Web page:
Yeah, yeah. Just lastly on promotion, what type of promotions are you thinking about as we head into the third and the fourth quarter compared to — and particularly, you haven’t been promotional. How are you thinking about promotions? What should we be watching?

Joey ZwillingerCo-Founder and Co-Chief Executive Officer

Sure. I think — so we have done some, and I don’t think it’s going to be inconsistent with what you’ve already seen from us. You can look on our digital platform today, and you can see that we have some end-of-season markdowns. And these are really — these are styles that were a little bit slower, moving highly seasonal in terms of the color way or the style and may have broken sizes.

So that we’re starting to move to kind of an end-of-season markdown cadence, and that’s just really going to be helpful in terms of managing the expanding breadth of our assortment. So that’s really aligned with what we’ve been expecting to do. And then, I think in terms of the holiday cadence that we’re doing, that’s pretty typical, pretty typical. We did a nice Black Friday event last year, which worked quite well, and we’re going to do something similar again here.

And these things are all aligned around the idea that we’re a premium brand, and we don’t want to habituate customers to think that they can get products on discount. If they want the best, if they want the newest, if they want the most core, that’s going to be full price from us. And so maintaining discipline around that is really critical to us. And it’s helpful to have an inventory base that really is so heavily focused on core and a little bit more evergreen styles.

That allows us to do what we’re just describing remain competitive in the marketplace and still keep full price yield at 85% 90% for the year, even in such a promotional environment. So we’re quite pleased with the execution there.

Mike BufanoChief Financial Officer

Yeah. One last thing I’d add to that to you, Dana, is we know in our experience well limited so far with the promotions. What we see it does is it increases awareness for the brand, and we’re still remember in the mid-teens aided brand awareness today, and it definitely drives demand to help us bring in some new customers. So that’s part of the reason why we want to meet the customer where they are on some of the stuff right now.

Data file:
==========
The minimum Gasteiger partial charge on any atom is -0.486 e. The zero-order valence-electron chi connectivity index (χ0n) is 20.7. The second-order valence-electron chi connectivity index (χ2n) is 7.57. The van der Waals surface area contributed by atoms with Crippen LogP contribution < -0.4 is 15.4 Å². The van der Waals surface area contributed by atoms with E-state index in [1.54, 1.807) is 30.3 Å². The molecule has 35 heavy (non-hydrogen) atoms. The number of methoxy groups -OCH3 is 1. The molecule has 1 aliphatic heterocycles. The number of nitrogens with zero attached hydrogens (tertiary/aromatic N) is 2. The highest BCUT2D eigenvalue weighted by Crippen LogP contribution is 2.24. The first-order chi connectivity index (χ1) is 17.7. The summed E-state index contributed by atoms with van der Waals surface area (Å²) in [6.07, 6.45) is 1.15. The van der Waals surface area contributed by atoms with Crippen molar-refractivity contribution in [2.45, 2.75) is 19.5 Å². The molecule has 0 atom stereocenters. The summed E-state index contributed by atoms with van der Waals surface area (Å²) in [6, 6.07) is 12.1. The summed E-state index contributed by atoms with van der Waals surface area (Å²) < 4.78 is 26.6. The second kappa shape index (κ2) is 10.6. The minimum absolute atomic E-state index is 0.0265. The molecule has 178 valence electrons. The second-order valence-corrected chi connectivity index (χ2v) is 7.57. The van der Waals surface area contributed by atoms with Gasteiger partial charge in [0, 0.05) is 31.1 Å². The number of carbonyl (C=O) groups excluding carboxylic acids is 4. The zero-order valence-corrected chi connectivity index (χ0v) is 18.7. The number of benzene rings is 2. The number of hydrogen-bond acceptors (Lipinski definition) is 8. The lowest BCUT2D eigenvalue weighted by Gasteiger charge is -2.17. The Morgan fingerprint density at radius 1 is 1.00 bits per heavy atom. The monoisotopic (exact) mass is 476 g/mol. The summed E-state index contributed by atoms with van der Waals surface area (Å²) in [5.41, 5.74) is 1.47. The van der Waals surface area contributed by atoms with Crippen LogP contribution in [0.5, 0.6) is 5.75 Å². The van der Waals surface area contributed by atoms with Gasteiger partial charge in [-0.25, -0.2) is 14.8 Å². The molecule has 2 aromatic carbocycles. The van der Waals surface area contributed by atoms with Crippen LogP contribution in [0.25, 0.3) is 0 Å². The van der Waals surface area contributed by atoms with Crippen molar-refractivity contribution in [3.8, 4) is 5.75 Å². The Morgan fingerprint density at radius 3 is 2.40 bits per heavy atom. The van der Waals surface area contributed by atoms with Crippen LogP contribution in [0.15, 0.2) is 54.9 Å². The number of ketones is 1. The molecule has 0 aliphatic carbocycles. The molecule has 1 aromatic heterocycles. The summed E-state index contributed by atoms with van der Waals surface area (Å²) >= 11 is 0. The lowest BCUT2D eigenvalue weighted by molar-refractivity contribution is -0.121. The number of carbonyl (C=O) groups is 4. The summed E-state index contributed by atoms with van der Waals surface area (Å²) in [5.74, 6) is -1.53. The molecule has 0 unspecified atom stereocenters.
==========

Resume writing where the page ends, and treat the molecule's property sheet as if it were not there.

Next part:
Dana TelseyTelsey Advisory Group — Analyst

Thank you.

Operator

And the next question will be from Ed Yruma from Piper Sandler. Please go ahead.

Ed YrumaPiper Sandler — Analyst

Hey. Good afternoon, guys. Thanks for taking the questions. Two for me.

I guess first, you guys told a really good story about performance, so congrats on the early success there. I wanted to click that a little bit on the lifestyle business. What kind of performance trends are you seeing within your legacy platforms particularly well runner know that’s not seasonally the hottest during the summertime? And then as a follow-up, I want to confirm that the write-down in apparel was $12 million to $14 million. And I just want to kind of understand a little why should we treat that as a onetime given that companies in your space kind of create new product discontinue all the time? Is that really appropriate as a one-time charge? And kind of how would you like us to treat that? Thanks.

Mike BufanoChief Financial Officer

Yes, Ed. Happy to follow up in more detail on the second question. We have a callback with you later. But the reason we think of that as a onetime is it’s a pretty big move in this generational change on the apparel side of things.

That’s the biggest driver in sync then with some of these changes we’re making on the logistics side. So truly is onetime in nature, and that’s why we’ve chosen to liquidate as opposed to trying to move through our own direct channels. We do a pretty good job of that. Joey was just saying with something like end of life and markdowns.

It’s a bit of a different beast but happy to talk to that a little bit more on the follow-up call. In terms of your question on the performance versus lifestyle trends, we continue to be happy with the overall growth across each side of the footwear category. There are certainly times during the year where the focus is a little heavier on performance where it’s a little heavier on lifestyle. This time is a little heavier on Tree right now, but then we’re getting into Wolf season.

So we continue to feel pleased with the overall growth we see, I think to the credit of Tim and the product team. The expansion that we’ve had across the whole product portfolio, especially on the footwear side, gives us the ability to have things that are top of mind for customers at every given time of year. And that’s how we see it sort of flow all the way through the year on our end.

Ed YrumaPiper Sandler — Analyst

Thank you.

Mike BufanoChief Financial Officer

Thanks, Ed.

Operator

And the next question is from Jim Duffy from Stifel. Please go ahead.

Jim DuffyStifel Financial Corp. — Analyst

Thank you. Good afternoon. So my questions are on the digital business. More challenging environment here, not unique to Allbirds.

Trying to understand how this plays forward. Can you maybe speak to differences in what you’re seeing with repeat customer engagement and your yield on new customer acquisition efforts? And then from a tactical standpoint, how that’s steering your allocation of performance marketing spend?